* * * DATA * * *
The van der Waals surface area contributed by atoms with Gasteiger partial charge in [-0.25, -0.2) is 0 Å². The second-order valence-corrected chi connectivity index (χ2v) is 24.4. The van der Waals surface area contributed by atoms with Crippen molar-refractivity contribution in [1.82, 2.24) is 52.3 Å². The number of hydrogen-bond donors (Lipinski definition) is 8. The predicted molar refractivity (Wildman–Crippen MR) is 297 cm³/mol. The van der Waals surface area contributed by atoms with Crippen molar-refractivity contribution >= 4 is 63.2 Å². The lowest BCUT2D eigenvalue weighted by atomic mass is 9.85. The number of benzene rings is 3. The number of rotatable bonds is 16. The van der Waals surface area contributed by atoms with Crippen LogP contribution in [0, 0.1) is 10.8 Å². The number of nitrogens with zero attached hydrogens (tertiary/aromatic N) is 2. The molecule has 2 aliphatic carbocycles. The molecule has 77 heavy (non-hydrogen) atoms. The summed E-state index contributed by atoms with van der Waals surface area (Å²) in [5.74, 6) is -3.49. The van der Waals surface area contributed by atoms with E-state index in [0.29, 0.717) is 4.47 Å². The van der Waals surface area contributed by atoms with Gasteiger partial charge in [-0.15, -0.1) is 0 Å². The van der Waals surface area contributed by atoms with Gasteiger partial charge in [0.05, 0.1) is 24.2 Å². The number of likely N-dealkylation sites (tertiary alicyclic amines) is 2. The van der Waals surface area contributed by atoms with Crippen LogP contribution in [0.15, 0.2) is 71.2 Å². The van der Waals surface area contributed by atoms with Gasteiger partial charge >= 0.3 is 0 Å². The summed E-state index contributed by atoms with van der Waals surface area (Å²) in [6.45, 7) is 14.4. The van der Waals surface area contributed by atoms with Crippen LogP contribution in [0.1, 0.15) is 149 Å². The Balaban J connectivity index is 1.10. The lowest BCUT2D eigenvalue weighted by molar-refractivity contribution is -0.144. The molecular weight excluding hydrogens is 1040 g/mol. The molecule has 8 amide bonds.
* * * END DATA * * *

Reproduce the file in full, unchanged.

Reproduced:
The van der Waals surface area contributed by atoms with Gasteiger partial charge in [-0.25, -0.2) is 0 Å². The second-order valence-corrected chi connectivity index (χ2v) is 24.4. The van der Waals surface area contributed by atoms with Crippen molar-refractivity contribution in [1.82, 2.24) is 52.3 Å². The number of hydrogen-bond donors (Lipinski definition) is 8. The predicted molar refractivity (Wildman–Crippen MR) is 297 cm³/mol. The van der Waals surface area contributed by atoms with Crippen molar-refractivity contribution >= 4 is 63.2 Å². The lowest BCUT2D eigenvalue weighted by atomic mass is 9.85. The number of benzene rings is 3. The number of rotatable bonds is 16. The van der Waals surface area contributed by atoms with Crippen LogP contribution in [0, 0.1) is 10.8 Å². The number of nitrogens with zero attached hydrogens (tertiary/aromatic N) is 2. The molecule has 2 aliphatic carbocycles. The molecule has 77 heavy (non-hydrogen) atoms. The summed E-state index contributed by atoms with van der Waals surface area (Å²) in [5.74, 6) is -3.49. The van der Waals surface area contributed by atoms with E-state index in [0.29, 0.717) is 4.47 Å². The van der Waals surface area contributed by atoms with Gasteiger partial charge in [-0.15, -0.1) is 0 Å². The van der Waals surface area contributed by atoms with Gasteiger partial charge in [0.05, 0.1) is 24.2 Å². The number of likely N-dealkylation sites (tertiary alicyclic amines) is 2. The van der Waals surface area contributed by atoms with Crippen LogP contribution in [0.15, 0.2) is 71.2 Å². The van der Waals surface area contributed by atoms with Gasteiger partial charge >= 0.3 is 0 Å². The summed E-state index contributed by atoms with van der Waals surface area (Å²) in [6.45, 7) is 14.4. The van der Waals surface area contributed by atoms with Crippen LogP contribution in [0.1, 0.15) is 149 Å². The Balaban J connectivity index is 1.10. The lowest BCUT2D eigenvalue weighted by molar-refractivity contribution is -0.144. The molecular weight excluding hydrogens is 1040 g/mol. The molecule has 8 amide bonds.